Tuesday, January 16, 2007

Sometimes the Pressure to Cave-In to Oslo is Too Great

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If the child/prisoner is subjected to enough stress, you can get a Shawn situation.


Devlin, jailed on $1 million bail, is charged in the kidnapping of 13-year-old Ben, but authorities also expect to charge him with abducting Shawn Hornbeck, a 15-year-old who went missing four years ago.

Ben thanked Mitchell Hults, 15, a friend who helped authorities find him by identifying a small white pickup seen speeding away after Ben's abduction. The boys were found at Devlin's apartment in Kirkland, a St. Louis suburb.

"Thank you for being such a great big help in this entire thing," Ben said, addressing Mitchell.

"If it wasn't for what Mitchell (saw) I don't know if we'd be sitting here talking to you right now," said Ben's father, William Ownby.

He said he didn't know when Ben would return to school.

"I'm ready. I just need my backpack," the boy said.

The Ownbys said authorities had asked the families of both boys not to speak about their time in captivity. That left open the mystery of how their captor kept them from escaping.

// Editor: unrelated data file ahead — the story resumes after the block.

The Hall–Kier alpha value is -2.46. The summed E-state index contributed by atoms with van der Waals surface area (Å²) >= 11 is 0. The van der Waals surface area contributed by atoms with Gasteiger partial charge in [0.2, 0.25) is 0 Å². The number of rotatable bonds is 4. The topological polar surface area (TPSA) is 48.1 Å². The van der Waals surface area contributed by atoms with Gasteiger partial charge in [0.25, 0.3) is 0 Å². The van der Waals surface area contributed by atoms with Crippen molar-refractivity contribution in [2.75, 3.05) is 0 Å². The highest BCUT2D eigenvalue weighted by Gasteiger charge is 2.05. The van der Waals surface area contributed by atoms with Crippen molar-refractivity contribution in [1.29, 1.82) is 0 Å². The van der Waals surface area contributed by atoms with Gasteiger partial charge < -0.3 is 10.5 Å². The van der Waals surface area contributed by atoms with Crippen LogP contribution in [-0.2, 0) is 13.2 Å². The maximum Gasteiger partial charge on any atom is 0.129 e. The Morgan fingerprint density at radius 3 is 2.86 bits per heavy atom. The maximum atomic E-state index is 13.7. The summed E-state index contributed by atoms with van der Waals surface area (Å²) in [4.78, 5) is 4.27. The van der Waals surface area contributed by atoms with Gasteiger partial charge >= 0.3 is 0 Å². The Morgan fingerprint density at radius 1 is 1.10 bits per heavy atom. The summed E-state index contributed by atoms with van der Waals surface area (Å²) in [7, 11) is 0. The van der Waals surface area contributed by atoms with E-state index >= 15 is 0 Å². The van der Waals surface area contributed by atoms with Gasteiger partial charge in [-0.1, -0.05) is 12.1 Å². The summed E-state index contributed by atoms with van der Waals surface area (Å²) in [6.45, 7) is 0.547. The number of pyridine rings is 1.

The St. Louis Post-Dispatch on Tuesday cited anonymous investigators as saying that Devlin kept Shawn from fleeing by threatening to kill the boy and his entire family, perhaps explaining why Shawn passed on ample opportunities to get away. Devlin's attorney, Michael Kielty, did not immediately return a phone call Tuesday seeking comment on that allegation. (Watch how kidnap victims sometimes deal with their abduction Video)

Kielty said earlier he has not seen any evidence and will enter a not guilty plea at an arraignment Thursday morning at the Franklin County Courthouse.

Shawn apparently had the freedom to go outside, and perhaps even to use phones and the Internet.

While his alleged kidnapper was at work, Shawn or someone pretending to be him put photos of him online and posted a message on a site created by his desperate parents: "How long are you planning to look for your son?"

{a real parent will look forever, regardless}

Since Shawn's rescue, Web users have discovered a profile at mindviz.com, and online comments have flooded in.

"Welcome home Shawn," wrote one of the nearly 40,000 visitors to Shawn's site on Monday. "I have prayed for you and I know many others have as well. Glad you are safe and healthy."

Investigators would not comment on the postings, and it was not immediately known if they were, in fact, created by Shawn or by someone else. Either way, they add to the long list of clues that no one seemed to pick up on while the boy was missing.

Shawn, now 15, was 11 when he was kidnapped in 2002 while riding his bike near his rural home.